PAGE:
You’re right. Sensor wise we’re involved in the evaluation and clinical research phase and the neonatal ICU to a large extent and a lot of what we’re selling is also people just upgrading from the pediatric sensor to these new sensors at a higher price. So that doesn’t materially change our revenue picture when they upgrade at a higher price. It’s really going to be getting new accounts up and running and get them to start routinely using the product on a wider base of patients.

Analyst for Matthew Dodds - Citigroup

It looks like you guys have now at least seven quarters of sequential improvement on an absolute basis on your sensor ASPs in the US. Would you expect that progression to continue through next year as there’s a higher portion of PICU and NICU sensors?

Bruce J. Barrett

If you look at the mix in general, if the NICU makes the contribution that we expect it to as we get a couple more quarters under our belt here of the early phase of the launch, I would expect that you would see our overall mix of sensor ASPs continue to rise. If you look at individual segments, for example in the adult market segment, just the adult sensors themselves are still up on ASP a couple of percent this y ear in the US both in the quarter and for the year. So we’re still enjoying a little bit of price there but predominantly the price is coming from mix because we’re growing at a faster rate on our higher priced sensors.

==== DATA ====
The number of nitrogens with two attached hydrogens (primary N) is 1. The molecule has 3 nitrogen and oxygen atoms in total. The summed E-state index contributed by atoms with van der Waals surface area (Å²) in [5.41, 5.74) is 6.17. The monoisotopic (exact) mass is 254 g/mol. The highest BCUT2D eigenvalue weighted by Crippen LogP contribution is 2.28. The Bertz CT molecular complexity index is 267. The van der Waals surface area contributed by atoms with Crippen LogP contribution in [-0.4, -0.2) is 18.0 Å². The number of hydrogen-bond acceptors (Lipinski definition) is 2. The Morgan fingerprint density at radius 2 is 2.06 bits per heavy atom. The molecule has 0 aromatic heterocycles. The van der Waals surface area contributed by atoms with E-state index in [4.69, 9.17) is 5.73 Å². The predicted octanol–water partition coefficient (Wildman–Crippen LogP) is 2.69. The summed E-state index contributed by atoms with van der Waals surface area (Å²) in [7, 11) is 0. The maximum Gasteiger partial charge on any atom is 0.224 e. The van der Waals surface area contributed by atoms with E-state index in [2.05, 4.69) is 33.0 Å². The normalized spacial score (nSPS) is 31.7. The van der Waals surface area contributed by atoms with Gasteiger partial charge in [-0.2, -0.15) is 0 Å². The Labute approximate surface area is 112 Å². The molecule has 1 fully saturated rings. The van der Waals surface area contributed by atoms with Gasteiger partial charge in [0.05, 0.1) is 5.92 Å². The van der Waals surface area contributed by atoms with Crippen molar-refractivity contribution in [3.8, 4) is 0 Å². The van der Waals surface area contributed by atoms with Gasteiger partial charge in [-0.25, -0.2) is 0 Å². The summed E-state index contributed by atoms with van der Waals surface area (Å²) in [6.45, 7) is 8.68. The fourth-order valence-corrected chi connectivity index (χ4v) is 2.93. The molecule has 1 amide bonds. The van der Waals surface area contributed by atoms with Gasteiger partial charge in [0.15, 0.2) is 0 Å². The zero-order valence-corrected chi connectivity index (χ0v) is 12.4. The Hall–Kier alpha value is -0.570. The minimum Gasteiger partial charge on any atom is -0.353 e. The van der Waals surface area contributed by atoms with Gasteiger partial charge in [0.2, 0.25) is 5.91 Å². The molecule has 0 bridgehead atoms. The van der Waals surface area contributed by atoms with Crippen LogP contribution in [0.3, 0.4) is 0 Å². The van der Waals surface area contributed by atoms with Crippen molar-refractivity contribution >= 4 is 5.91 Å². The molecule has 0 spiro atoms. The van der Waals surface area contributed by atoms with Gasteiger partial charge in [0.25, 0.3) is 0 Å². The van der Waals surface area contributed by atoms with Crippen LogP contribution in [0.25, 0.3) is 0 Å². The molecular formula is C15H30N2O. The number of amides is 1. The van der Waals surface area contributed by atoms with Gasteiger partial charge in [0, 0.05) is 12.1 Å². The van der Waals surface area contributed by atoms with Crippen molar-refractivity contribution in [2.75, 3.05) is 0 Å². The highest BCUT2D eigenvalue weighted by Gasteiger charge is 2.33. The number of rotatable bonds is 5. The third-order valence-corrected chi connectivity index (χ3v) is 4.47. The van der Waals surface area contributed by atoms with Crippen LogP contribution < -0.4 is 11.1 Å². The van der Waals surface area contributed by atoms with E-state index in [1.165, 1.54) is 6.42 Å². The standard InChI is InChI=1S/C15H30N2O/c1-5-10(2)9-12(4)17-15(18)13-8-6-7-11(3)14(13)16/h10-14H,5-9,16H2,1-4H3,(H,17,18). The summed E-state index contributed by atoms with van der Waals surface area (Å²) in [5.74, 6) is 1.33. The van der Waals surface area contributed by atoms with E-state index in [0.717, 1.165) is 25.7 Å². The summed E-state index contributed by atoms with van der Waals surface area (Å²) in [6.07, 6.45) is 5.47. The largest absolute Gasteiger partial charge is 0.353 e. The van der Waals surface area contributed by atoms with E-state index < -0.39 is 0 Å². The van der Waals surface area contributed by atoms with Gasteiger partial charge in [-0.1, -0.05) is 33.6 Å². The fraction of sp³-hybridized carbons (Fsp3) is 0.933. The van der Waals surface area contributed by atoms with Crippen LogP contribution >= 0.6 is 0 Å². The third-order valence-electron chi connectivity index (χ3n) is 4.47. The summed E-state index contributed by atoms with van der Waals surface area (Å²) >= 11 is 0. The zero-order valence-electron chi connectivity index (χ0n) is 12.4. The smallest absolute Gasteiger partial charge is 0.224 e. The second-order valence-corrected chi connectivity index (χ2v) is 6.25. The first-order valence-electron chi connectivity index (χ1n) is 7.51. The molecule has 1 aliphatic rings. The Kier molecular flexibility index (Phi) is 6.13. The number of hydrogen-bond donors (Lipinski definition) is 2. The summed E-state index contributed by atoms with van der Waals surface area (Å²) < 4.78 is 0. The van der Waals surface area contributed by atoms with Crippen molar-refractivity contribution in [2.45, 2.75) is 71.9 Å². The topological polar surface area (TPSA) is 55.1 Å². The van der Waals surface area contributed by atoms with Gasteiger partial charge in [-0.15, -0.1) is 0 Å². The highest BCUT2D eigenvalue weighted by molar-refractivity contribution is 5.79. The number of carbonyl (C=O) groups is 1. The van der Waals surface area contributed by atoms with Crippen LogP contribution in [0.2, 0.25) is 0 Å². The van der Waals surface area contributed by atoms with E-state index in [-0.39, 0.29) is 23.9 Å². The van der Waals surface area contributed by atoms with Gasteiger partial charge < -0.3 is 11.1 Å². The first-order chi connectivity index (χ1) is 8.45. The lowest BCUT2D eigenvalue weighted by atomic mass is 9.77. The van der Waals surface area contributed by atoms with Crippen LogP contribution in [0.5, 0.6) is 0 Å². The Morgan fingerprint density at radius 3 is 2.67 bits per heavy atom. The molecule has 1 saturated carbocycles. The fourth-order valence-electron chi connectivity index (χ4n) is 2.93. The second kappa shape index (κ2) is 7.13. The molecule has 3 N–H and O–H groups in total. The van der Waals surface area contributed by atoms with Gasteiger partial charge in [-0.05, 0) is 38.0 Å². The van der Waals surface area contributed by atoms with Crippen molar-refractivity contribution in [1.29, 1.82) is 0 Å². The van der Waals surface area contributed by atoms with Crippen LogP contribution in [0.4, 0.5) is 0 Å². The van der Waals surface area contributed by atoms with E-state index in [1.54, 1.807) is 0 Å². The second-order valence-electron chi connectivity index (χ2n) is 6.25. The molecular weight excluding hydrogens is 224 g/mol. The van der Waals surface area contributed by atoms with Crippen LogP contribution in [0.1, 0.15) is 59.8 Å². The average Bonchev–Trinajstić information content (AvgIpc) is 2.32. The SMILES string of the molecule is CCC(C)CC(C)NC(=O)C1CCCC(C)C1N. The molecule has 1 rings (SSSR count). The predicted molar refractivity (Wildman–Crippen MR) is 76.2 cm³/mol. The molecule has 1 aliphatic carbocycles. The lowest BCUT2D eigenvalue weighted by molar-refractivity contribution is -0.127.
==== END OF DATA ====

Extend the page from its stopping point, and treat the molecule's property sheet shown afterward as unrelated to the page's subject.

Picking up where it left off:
Operator

Our next question comes from Charley Jones - Barrington Research.

Charley Jones - Barrington Research

Did you say you filed for an expanded labeling in neonatal? And if so, when did you file that?

Bruce J. Barrett